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Economists Question Facebook’s Claim of $227 Billion Economic Impact

Mark Zuckerberg

A new study says that Facebook generated $227 billion worth of economic impact in the 12 months ending October 2014 by supporting new jobs and connecting businesses with customers, but some economists are skeptical of the findings, a report said.

The study credits Facebook with supporting 4.5 million jobs worldwide by virtue of being a platform for marketers and app developers. Beyond job creation, the study touches on Facebook’s ability to help marketers boost sales, developers monetize applications and allow people in developing countries to “take part in the digital economy, ” which “stimulates economic impact”, said.

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The study looks at the businesses that maintain pages on Facebook as well as the mobile apps and games that consumers play on Facebook and measures all the economic activity that result. It also considers the demand for gadgets and online connectivity services that are generated by Facebook, Reuters said.

The research was commissioned by Facebook and carried out by consulting firm Deloitte & Touche, according to Reuters.

However, independent economists said Deloitte and Facebook used questionable assumptions in the report, valuing each Facebook “Like, ” and assigning Facebook credit for roughly one-sixth of smartphone sales, the Wall Street Journal said.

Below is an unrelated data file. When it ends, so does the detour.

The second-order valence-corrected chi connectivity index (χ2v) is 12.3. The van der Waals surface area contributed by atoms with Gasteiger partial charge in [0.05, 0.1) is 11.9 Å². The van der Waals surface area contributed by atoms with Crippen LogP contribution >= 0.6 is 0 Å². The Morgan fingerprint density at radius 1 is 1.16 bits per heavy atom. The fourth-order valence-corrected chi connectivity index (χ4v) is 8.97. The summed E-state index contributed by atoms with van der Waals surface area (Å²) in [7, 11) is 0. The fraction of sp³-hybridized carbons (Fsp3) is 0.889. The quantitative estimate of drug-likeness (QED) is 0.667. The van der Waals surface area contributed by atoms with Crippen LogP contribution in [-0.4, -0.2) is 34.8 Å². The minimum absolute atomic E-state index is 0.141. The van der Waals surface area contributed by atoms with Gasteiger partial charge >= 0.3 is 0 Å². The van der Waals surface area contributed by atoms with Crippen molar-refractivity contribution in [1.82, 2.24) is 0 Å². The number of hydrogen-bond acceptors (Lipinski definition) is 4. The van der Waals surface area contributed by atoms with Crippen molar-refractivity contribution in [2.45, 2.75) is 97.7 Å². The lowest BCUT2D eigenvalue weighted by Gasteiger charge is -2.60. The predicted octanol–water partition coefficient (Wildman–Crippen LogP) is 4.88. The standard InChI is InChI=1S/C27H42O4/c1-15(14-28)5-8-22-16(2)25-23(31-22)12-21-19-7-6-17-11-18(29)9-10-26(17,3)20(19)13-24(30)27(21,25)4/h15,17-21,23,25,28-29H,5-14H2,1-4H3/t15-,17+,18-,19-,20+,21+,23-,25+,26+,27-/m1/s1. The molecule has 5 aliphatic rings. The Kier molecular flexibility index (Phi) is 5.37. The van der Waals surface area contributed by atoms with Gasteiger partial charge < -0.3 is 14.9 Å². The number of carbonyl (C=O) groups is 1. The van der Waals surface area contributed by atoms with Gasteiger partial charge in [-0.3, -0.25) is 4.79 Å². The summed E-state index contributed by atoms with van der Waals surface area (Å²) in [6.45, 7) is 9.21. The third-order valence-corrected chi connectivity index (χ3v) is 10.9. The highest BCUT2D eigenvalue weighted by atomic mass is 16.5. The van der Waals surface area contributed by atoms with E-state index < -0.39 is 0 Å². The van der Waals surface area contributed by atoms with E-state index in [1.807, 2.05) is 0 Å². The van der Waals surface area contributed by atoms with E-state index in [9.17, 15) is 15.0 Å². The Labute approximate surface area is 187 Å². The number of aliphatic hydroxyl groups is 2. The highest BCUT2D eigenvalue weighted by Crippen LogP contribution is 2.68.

“The results are meaningless, ” Stanford economist Roger Noll said the Journal in an email. “Facebook is an effect, not a cause, of the growth of Internet access and use.”

Facebook Chief Operating Officer Sheryl Sandberg disagreed. “We know Facebook is one of the main drivers of why people buy phones, particularly in the developing world, ” she said. “People will walk into phone stores and say ‘I want Facebook.’ People actually confuse Facebook and the internet in some places”, according to the Journal.

“People believe that technology creates jobs in the tech sector and destroys jobs everywhere else, ” Sandberg told Reuters in an interview on Friday. “This report shows that’s not true.”

According to Sandberg, Facebook is helping create a new wave of small businesses in everything from fashion to fitness. She cited a group of young women in Bengaluru, India, who started a hair accessory business using Facebook and a mother in North Carolina who started a line of clothing, selling to customers through Facebook, Reuters said.

The study comes as many established industries are critical of Web startups such as ride-sharing service Uber and home-sharing service Airbnb. Critics contend that the services circumvent regulations and threaten established taxis and hotel businesses, the report said.

“We’re no longer in a place where large companies can create the jobs the world needs, ” Sandberg said.

The study’s release was timed with the annual World Economic Forum meeting taking place this week in Davos, said.

The Wall Street Journal quoted Tyler Cowen, a professor of economics at George Mason University, as saying that Facebook likely has a significant economic impact, but not as great as the study suggests. He said Facebook likely doesn’t create nearly as many jobs as the study suggests, according to the Journal.

“The value of smartphones is that they help you read Facebook — in addition to other benefits — not vice versa, ” Cowen said, calling the study’s calculations “bad reasoning”, the Journal said.



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